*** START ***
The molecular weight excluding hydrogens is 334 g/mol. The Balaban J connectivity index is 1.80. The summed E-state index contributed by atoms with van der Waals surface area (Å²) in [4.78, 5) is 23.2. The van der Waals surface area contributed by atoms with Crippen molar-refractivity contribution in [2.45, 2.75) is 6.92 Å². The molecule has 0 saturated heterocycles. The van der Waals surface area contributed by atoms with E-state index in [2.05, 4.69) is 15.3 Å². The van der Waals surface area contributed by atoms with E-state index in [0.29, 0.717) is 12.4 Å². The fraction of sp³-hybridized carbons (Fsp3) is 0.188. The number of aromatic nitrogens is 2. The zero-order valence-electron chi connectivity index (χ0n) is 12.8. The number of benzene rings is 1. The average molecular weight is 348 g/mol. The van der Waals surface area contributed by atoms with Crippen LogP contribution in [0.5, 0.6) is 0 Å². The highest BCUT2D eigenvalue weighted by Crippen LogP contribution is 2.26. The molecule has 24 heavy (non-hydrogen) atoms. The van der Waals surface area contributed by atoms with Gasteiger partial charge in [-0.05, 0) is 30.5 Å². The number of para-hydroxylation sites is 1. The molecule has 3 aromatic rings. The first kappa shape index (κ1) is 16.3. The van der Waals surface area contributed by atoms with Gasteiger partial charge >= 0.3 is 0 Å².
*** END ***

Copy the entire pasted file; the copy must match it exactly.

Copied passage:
The molecular weight excluding hydrogens is 334 g/mol. The Balaban J connectivity index is 1.80. The summed E-state index contributed by atoms with van der Waals surface area (Å²) in [4.78, 5) is 23.2. The van der Waals surface area contributed by atoms with Crippen molar-refractivity contribution in [2.45, 2.75) is 6.92 Å². The molecule has 0 saturated heterocycles. The van der Waals surface area contributed by atoms with E-state index in [2.05, 4.69) is 15.3 Å². The van der Waals surface area contributed by atoms with E-state index in [0.29, 0.717) is 12.4 Å². The fraction of sp³-hybridized carbons (Fsp3) is 0.188. The number of aromatic nitrogens is 2. The zero-order valence-electron chi connectivity index (χ0n) is 12.8. The number of benzene rings is 1. The average molecular weight is 348 g/mol. The van der Waals surface area contributed by atoms with Crippen LogP contribution in [0.5, 0.6) is 0 Å². The highest BCUT2D eigenvalue weighted by Crippen LogP contribution is 2.26. The molecule has 24 heavy (non-hydrogen) atoms. The van der Waals surface area contributed by atoms with Gasteiger partial charge in [-0.05, 0) is 30.5 Å². The number of para-hydroxylation sites is 1. The molecule has 3 aromatic rings. The first kappa shape index (κ1) is 16.3. The van der Waals surface area contributed by atoms with Gasteiger partial charge >= 0.3 is 0 Å².